North Korea to take 'physical action' over US anti-missile system

AFP

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The test-fire of a submarine-launched ballistic missile at an undisclosed location in North Korea in April 2016 The test-fire of a submarine-launched ballistic missile at an undisclosed location in North Korea in April 2016

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North Korea on Monday threatened to take "physical action" to counter a sophisticated US anti-missile system planned to be deployed in the South.
The warning follows an announcement by Seoul and Washington Friday to deploy the Terminal High Altitude Area Defense (THAAD) system in South Korea to counter growing threats from the North.
The two allies have not yet revealed exactly when and where in the South the system would be deployed but said they were in the final stage of selecting a potential venue.
"The DPRK will take a physical counter-action to thoroughly control THAAD... from the moment its location and place have been confirmed in South Korea," the artillery bureau of the North's military said in a statement, according to the official Korean Central News Agency (KCNA).
North Korea's military, which has "sufficient latest offensive strike means", will take "more merciless and powerful successive corresponding measures against the US keen to ignite a war by deploying THAAD", it said.
It also warned the South of "miserable self-destruction" as a consequence of deployment of the THAAD system.
"We once again warn the enemies that it is the steadfast will of the KPA to make merciless retaliatory strikes to reduce south Korea to a sea in flames, debris once an order is issued," the statement said.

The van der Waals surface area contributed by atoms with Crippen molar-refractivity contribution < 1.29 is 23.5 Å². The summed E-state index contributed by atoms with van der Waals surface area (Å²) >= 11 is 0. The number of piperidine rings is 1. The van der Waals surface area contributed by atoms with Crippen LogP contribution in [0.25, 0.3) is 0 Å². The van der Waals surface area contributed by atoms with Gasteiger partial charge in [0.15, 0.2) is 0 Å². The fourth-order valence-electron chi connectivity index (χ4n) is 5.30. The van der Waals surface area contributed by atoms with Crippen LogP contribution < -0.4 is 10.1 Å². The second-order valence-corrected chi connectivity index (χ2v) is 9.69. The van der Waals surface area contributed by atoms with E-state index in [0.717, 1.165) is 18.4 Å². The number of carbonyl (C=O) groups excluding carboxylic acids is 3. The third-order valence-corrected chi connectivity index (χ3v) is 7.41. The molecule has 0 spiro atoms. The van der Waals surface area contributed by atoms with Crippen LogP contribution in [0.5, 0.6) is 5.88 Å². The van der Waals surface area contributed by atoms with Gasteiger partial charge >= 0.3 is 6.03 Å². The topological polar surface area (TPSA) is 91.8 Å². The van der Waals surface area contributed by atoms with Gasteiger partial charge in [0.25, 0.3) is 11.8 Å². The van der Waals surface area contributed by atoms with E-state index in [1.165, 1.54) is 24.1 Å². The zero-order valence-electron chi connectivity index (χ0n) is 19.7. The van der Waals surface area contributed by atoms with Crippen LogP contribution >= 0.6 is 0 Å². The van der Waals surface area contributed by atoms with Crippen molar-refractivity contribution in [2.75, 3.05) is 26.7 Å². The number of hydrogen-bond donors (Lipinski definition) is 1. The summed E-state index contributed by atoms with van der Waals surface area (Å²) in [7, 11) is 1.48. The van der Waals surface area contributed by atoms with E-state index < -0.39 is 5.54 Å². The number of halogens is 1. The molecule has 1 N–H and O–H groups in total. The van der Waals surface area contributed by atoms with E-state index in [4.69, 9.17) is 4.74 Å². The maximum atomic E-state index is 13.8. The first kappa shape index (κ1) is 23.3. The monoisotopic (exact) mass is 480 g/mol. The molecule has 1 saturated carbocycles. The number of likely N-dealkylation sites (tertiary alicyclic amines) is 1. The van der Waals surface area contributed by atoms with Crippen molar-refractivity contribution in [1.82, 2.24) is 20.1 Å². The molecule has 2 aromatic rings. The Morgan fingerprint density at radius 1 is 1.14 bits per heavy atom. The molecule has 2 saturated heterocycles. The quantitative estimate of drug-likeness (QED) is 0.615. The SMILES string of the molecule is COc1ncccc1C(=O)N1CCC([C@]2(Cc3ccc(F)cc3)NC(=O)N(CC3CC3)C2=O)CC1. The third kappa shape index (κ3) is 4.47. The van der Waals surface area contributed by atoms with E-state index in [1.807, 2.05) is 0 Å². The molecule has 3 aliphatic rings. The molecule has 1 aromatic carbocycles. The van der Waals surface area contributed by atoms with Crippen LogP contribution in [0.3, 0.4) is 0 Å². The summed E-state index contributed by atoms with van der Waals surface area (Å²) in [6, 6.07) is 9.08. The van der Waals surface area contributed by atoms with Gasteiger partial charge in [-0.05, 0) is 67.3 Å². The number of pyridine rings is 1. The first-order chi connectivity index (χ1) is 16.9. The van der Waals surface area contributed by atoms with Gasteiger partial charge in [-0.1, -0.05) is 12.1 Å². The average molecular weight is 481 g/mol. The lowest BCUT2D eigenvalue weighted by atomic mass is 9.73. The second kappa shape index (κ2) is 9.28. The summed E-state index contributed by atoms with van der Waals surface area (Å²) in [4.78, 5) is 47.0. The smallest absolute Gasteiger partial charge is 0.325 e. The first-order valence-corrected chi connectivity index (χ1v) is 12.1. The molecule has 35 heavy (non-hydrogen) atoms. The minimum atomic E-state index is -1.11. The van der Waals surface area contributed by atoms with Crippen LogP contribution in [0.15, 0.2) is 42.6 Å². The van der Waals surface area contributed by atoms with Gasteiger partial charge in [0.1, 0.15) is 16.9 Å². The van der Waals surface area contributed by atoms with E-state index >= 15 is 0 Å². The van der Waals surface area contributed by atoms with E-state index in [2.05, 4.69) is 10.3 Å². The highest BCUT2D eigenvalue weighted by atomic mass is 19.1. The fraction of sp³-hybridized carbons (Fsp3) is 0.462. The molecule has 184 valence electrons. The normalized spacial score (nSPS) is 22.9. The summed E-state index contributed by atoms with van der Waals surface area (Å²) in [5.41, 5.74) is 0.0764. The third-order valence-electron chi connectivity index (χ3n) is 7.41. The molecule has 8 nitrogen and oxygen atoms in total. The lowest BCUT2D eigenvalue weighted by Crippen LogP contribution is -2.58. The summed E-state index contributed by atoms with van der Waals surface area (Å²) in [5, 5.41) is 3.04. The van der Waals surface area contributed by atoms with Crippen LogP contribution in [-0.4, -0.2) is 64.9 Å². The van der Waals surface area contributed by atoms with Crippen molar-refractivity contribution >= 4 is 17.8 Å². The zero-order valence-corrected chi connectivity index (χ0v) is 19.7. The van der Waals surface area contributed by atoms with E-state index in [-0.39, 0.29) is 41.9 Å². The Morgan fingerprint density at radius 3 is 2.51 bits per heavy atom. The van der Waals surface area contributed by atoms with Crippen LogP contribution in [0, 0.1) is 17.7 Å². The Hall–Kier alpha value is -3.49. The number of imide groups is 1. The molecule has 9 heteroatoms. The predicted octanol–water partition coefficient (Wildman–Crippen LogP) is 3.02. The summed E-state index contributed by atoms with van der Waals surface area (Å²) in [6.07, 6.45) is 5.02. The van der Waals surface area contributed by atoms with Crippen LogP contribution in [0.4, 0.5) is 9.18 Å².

A day after Seoul and Washington's announcement, North Korea test-fired what appeared to be a submarine-launched ballistic missile, sparking swift international condemnation.
The launch followed Pyongyang's back-to-back tests of a powerful new medium-range Musudan missiles on June 22 -- theoretically capable of reaching US bases as far away as Guam.
Tensions have soared since Pyongyang carried out its fourth nuclear test in January, followed by a series of missile launches that analysts said show the North is making progress toward being able to strike the US mainland.
North Korea also claimed that Seoul was "offering" the South as a "US nuclear outpost".
Since the announcement on the THAAD system, residents from possible deployment sites have launched mass protests against bringing the missile defence system to their towns.
On Saturday, some 3,500 residents of Chilgok county, North Gyeongsang Province, protested against the possible deployment, saying the region had not been properly developed since US troops were stationed there in 1960.
Around 5,000 residents from Eumseong county, North Chungcheong Province, will also launch a mass demonstration Monday to protest at the lack of information provided to the public about the dangers of the defence battery.
The plan to deploy the powerful THAAD system in South Korea has also angered Beijing and Moscow, which both see it as a US bid to flex military muscle in the region.

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